Most investors consider Medical Loss Ratio as the most important factor to gauge an insurance company’s present and future profitability. On December 2, 2011, HHS released its final ruling on the Affordable Care Act’s Medical Loss Ratio policy. Beginning 2012, the revised policy guarantees tax-free rebates to consumers if the percentage of premium spent on medical care and quality improvement by their insurers, falls below 85% in larger group insurance sectors and below 80% in the small and individual insurance markets.
Visible impacts of ACA’s standardized Medical Loss Ratio ruling
Availability of precise data
Before the latest MLR ruling, it was difficult to obtain financial reports or enrollment data for individual, small groups and large group markets, even more so at the state level. Unavailability of data made comparison among health plans difficult which further made the insurance process seem impervious. The Supplemental Health Care Exhibits documents issued by NAIC requires uniform reporting standards to be followed that will make it easier to:
- Maintain reporting standards and analyze different market segments data within a state
- Establish a yardstick on standards for premiums, quality, claims etc.
- Compare direct product sales vis-a-vis customer acquisitions by brokers/agents etc.
Need for re-defining quality improvement activities
Health plans may have to re-visit the ACA-MLR to get a better understanding about services that qualify as ‘quality improvement activities’. Health plans will need to be very careful in their selection and rejection of quality improvement programs. While it may seem obvious to cut down on activities such as ‘retrospective utilization review’ as the HHS doesn’t consider it a ‘quality improvement activity’, increased instances of fraud and scams may occur, if the health plans cease to validate and review patient records post-treatment.
Effect on market selection decisions
The ACA-MLR standardizations may also influence insurers’ market selection decisions. Insurers may be forced to exit individual, small group or large group markets due to complications in maintaining the MLR threshold figures. Although states can apply for waivers if they feel that the MLR threshold figures will destabilize their local markets, their petitions may be denied if the government remains unconvinced. Irregularities among state MLR figures can give rise to complications in financial data analysis and may shoot up the administrative costs for health carriers.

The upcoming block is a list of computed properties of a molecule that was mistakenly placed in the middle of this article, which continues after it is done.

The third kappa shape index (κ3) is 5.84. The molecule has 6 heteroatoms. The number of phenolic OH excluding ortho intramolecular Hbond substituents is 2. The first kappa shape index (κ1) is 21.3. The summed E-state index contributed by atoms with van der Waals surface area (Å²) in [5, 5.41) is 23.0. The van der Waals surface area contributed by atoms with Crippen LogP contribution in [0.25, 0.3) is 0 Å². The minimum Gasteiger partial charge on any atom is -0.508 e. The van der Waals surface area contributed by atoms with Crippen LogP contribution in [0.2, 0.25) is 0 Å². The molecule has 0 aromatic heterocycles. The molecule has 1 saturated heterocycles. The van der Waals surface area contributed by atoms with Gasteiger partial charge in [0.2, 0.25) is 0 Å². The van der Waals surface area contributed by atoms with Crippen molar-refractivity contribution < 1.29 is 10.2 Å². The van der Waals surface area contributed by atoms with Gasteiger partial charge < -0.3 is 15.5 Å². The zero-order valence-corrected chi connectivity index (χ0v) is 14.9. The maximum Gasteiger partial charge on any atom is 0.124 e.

What we think
Contrary to common perception, this is not the first time that large U.S. health corporations will be spending a considerable percentage of the health premium amount, in providing quality medical care to their customers. Reportedly in 2008, Kaiser Foundation Health Plan and Cigna had offered medical ratios of 90.6% and 94.3% respectively while L.A Care Health Plan spent 97.1% of premiums amount on medical care.
The U.S. Government Accountability Office (GAO) issued a report in July 2011 which revealed that between 2006 and 2009, the average figures of MLR’s calculated using the traditional approach had exceeded the minimum standards of MLR laid down in the Affordable Care Act.
We at hCentive believe that these new MLR regulations are easily attainable and the insurance industries would not get massively impacted with the new directives. Agents and Brokers on the other hand, may feel the heat as their brokerage fees and commission charges will be counted under administrative costs.